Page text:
We need to share our experiences

To look for the answers, we have to give ourselves a little time to think, analyze and be honest with our own past. We have to come to terms with ourselves first. We as adults, as someone who know so many people around us are child molesters, what have we done about it?

In the aftermath of Zainab`s brutal killing in Qusur/Kasur, we witnessed some painful and most needed conversation on social media, mainstream media and in many families among parents and children. That’s an encouraging start; admitting the problem amounts to half the solution.

Some of our friends have chosen to discuss their childhood experiences with each other to find a closure and know to what extent it has happened to other friends in their circle.

It was shocking to learn that all of our friends have gone through more or less the same experiences- whether touched, molested, groped or grabbed in childhood.  Most of us have been successful to keep it to ourselves, as if abuse was our “personal secret”. It seems, not to talk about it is to pretend it has never happened. But the past haunts all of us, deep down.

Having said that, not everyone wants to share his or her horrific experiences with others. Some people are at peace with their past; for others its not worth it. There are also people who are psychologically vulnerable to not handle this type of conversation.  The suggestion, no doubt, goes out to those who want to share and are hesitant just because its taboo or they don’t have the courage to share.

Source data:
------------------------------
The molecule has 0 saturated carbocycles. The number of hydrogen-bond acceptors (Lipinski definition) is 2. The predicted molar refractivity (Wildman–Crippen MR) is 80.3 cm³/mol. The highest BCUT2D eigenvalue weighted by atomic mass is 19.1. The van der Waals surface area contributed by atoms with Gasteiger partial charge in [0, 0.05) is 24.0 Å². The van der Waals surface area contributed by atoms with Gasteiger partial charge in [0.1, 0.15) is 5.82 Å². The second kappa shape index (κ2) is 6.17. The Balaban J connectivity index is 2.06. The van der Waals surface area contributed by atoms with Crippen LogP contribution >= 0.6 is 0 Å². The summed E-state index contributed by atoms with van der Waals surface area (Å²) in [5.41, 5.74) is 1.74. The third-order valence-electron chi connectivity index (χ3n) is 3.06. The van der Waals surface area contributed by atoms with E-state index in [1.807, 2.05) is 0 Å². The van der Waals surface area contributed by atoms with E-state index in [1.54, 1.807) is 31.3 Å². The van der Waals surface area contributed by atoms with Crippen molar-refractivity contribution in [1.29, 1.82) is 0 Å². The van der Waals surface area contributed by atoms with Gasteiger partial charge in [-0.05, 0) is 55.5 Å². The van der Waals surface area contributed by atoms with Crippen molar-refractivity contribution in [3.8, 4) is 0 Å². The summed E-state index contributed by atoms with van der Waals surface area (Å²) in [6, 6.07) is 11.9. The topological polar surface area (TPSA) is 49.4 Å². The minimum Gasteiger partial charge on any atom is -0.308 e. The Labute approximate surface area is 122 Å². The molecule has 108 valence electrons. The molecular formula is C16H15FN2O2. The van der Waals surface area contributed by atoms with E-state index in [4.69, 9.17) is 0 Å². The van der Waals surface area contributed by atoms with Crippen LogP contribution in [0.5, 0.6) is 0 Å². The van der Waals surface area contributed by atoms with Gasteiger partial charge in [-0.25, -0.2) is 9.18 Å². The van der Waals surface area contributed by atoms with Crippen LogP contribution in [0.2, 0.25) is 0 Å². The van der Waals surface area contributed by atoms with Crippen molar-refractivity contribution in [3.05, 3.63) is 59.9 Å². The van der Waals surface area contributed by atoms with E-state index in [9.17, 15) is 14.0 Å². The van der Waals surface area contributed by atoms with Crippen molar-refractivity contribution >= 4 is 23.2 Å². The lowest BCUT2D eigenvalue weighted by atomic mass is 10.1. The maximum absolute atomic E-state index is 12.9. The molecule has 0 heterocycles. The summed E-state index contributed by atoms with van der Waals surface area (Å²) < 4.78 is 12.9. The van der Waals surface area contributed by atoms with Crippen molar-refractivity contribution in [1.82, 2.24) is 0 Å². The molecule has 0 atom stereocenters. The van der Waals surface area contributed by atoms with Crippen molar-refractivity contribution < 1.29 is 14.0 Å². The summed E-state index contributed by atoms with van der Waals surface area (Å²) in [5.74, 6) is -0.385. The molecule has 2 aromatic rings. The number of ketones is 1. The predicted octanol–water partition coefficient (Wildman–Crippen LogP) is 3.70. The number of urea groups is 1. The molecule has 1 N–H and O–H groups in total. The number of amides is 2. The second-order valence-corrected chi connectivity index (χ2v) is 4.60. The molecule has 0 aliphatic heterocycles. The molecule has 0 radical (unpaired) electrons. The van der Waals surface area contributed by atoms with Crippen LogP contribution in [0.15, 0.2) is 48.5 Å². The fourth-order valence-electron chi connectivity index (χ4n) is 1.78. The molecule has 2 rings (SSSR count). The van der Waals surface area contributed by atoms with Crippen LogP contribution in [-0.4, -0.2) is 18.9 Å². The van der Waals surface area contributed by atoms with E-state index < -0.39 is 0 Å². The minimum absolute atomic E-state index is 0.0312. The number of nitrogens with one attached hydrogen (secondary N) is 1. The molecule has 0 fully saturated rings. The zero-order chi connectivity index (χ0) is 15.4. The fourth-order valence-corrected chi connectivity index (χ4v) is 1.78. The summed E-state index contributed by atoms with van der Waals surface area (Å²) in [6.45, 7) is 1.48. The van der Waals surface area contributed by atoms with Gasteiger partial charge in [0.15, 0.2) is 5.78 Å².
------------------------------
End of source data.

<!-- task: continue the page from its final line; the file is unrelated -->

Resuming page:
Who are potential perpetrators? 

Some of the perpetrators are related to children, someone they have seen around them growing up, someone they or their parents trust, as uncles, as guardians and protectors, these perpetrators react on their desire to touch and get pleasure from little bodies of children, some as young as one-year-old.

There should be ‘no-trust on strangers’ policy when it comes to your children.

Many studies have concluded that children are easily controlled via threats of harm to anyone in the family or to the child. Also, most children blame it on themselves and are conscious about the stigma associated with sexual abuse.